Pawley maintains that our earlier decision in Sherlock v. Sherlock, 112 Neb. 797, 201 N.W. 645 (1924), supports his position in this case. In Sherlock this court held that the owner of a building who conducted a drug wholesale operation was liable for injuries to a painter who was painting the exterior of the building under an independent contract. The rationale of our holding in Sherlock was to the effect that this was the type of work that an employee of the project owner could have done. Relying on Sherlock, Pawley argues that Brownell-Talbot could have repaired the leaks in its roof with its own maintenance personnel and therefore is liable as a statutory employer. In reflecting on the rule in Sherlock and in keeping with our position recently expressed in Rogers v. Hansen, 211 Neb. 132, 317 N.W.2d 905 (1982), we believe that this portion of the Sherlock decision was in error. The rule applicable to statutory employers is not whether the work is of the type that the owner "could do" but, rather, whether it is of the type which the owner "normally did." Specifically, in Rogers, supra, we said: "The general test of whether work being done by an independent contractor for an owner is within the ambit of Neb.Rev.Stat. § 48-116 (Reissue 1978) is whether the work being done by the independent contractor would ordinarily be done by employees of the owner in view of the owner's past practices and the practices of employers in comparable businesses." (Emphasis supplied.) (Syllabus of the court.) We believe that this is the correct rule in keeping with the better reasoned decisions on that point. As suggested by Professor Larson in his renowned work on workmen's compensation, the test for the application of statutory liability must be a relative one and cannot be an absolute rule. Specifically, some repair jobs can be extraordinary and nonreoccurring, demanding great effort if a business is small. However, for a large company those same tasks would be routine activity, normally within the company's expectation for its own employees. The fact of that matter will vary from case to case and will depend, to a large extent, upon the evidence. 1C A. Larson, The Law of Workmen's Compensation § 43.10 (1980).

Factors which help determine if the activity is within the owner's trade or business, so that the employees of the owner would be expected to ordinarily complete the task, may include (1) the nature of the business, (2) the previous activities of the *160 business' employees, (3) the amount of participation in the job by the business' employees, (4) the company's charter, (5) the duration of the job, (6) the regularity of the activity, (7) the past practices of the business, (8) the employer's size, and (9) the skilled manpower and tools available to complete the task. For example, in Williams v. Shell Oil Co., 677 F.2d 506 (5th Cir.1982), the plaintiff was injured while engaged in doing repair work on the oil company's cooling towers. The evidence showed that Shell's own employees usually performed small and medium-sized maintenance jobs, but large-scale repairs were customarily contracted out. Because the project on which the plaintiff was working was a large-scale repair, it was not work that could be characterized as part of Shell's usual and customary business, and therefore the oil company was not held liable as a statutory employer. See, also, Eckmayer v. Newport, 267 S.W.2d 379 (Mo. App.1954); Tolstonog v. Muller Restaurant Supply, 430 So. 2d 243 (La.App.1983); Dir., Office of Wkrs'. Comp., etc. v. Nat. Van Lines, Inc., 613 F.2d 972 (D.C.Cir.1979); Frazier v. Kysor, 43 Colo.App. 287, 607 P.2d 1296 (1979); Szofran v. Century Electric Co., 255 S.W.2d 443 (Mo.App.1953); Saale v. Alton Brick Company, 508 S.W.2d 243 (Mo. App.1974); Bassett Furniture v. McReynolds, 216 Va. 897, 224 S.E.2d 323 (1976); Shireman v. Rainen Home Furnishers, Inc., 402 S.W.2d 64 (Mo.App.1966).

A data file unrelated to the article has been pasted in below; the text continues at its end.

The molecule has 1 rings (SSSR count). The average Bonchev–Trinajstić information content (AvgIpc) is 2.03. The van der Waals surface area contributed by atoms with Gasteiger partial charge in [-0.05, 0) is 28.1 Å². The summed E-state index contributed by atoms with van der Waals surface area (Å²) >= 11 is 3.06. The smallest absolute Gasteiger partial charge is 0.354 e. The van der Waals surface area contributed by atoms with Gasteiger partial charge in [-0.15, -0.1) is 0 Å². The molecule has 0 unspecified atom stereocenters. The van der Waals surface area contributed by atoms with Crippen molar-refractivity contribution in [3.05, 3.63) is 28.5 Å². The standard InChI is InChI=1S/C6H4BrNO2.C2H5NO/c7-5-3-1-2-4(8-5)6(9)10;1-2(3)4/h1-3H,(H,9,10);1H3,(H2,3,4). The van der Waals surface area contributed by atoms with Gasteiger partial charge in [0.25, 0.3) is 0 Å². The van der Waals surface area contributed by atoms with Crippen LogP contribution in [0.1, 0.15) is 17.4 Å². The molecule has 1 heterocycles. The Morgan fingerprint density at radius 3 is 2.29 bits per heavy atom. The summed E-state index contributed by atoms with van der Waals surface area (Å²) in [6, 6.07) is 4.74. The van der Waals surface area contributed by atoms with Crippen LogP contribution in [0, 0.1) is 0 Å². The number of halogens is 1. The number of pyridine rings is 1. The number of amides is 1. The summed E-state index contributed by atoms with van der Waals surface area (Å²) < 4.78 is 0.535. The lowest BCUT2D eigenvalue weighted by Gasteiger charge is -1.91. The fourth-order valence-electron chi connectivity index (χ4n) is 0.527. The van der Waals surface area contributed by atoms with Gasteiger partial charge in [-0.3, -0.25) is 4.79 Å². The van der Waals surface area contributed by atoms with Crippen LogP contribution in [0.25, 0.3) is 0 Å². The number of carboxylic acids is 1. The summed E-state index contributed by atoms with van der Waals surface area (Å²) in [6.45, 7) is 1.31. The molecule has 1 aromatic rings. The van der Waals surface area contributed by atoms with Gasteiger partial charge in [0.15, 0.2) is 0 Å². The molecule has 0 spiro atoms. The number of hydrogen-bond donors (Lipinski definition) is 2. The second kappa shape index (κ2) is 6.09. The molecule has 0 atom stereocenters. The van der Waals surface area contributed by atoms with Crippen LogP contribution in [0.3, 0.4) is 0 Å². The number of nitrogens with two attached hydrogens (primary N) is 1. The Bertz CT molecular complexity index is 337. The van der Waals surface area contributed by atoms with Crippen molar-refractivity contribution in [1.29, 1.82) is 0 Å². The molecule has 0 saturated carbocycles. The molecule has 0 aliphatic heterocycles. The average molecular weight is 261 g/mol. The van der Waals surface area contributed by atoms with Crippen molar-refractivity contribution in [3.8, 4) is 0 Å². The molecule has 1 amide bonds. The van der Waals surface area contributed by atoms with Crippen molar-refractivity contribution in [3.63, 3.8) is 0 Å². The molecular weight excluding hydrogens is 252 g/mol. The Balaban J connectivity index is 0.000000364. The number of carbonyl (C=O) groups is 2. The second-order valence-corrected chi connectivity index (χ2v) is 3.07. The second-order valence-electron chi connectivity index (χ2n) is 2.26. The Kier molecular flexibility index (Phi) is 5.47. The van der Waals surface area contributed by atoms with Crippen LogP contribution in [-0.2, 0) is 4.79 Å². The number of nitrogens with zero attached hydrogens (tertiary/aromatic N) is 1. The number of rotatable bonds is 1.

Unlike Rogers, supra, where the evidence failed to disclose whether the employer had used its own employees in the past to move furniture or equipment, the evidence in the present case discloses that Brownell-Talbot never ordinarily repaired or replaced its own roof, nor did it have the necessary equipment to do so. Again, unlike Rogers, where no evidence of the business practice was offered, the evidence here disclosed that no small school in the area would ordinarily repair or replace its own roof. Therefore, consistent with our holding in Rogers and with the rule which we now clarify, we believe the evidence clearly supported a finding that the work done by Franklin would not ordinarily be done by employees of Brownell-Talbot, nor had it ever been done in the past. For that reason the Workmen's Compensation Court was absolutely correct in holding that Brownell-Talbot was not a statutory employer. To the extent that our holding in this case is contrary to our holding in Sherlock v. Sherlock, 112 Neb. 797, 201 N.W. 645 (1924), our holding in Sherlock is disapproved.

For these reasons, therefore, the judgment of the three-judge panel of the Workmen's Compensation Court is affirmed, except with regard to the denial of the 50-percent penalty and statutory fees allowed by the trial court. Our review of the record discloses that there was no reasonable controversy as between Pawley and Franklin. Whether Brownell-Talbot was a statutory employer and therefore jointly and severally liable would not in any manner have affected Pawley's independent liability. For that reason we believe that the one-judge compensation court was correct in holding that no reasonable controversy existed and the penalty and attorney fee provisions of § 48-125 should apply. We reinstate that portion of the one-judge opinion which allowed a 50-percent penalty and attorney fees. Further, we allow Franklin an additional attorney fee in the amount of $750 to apply upon his attorney fees for services in this court.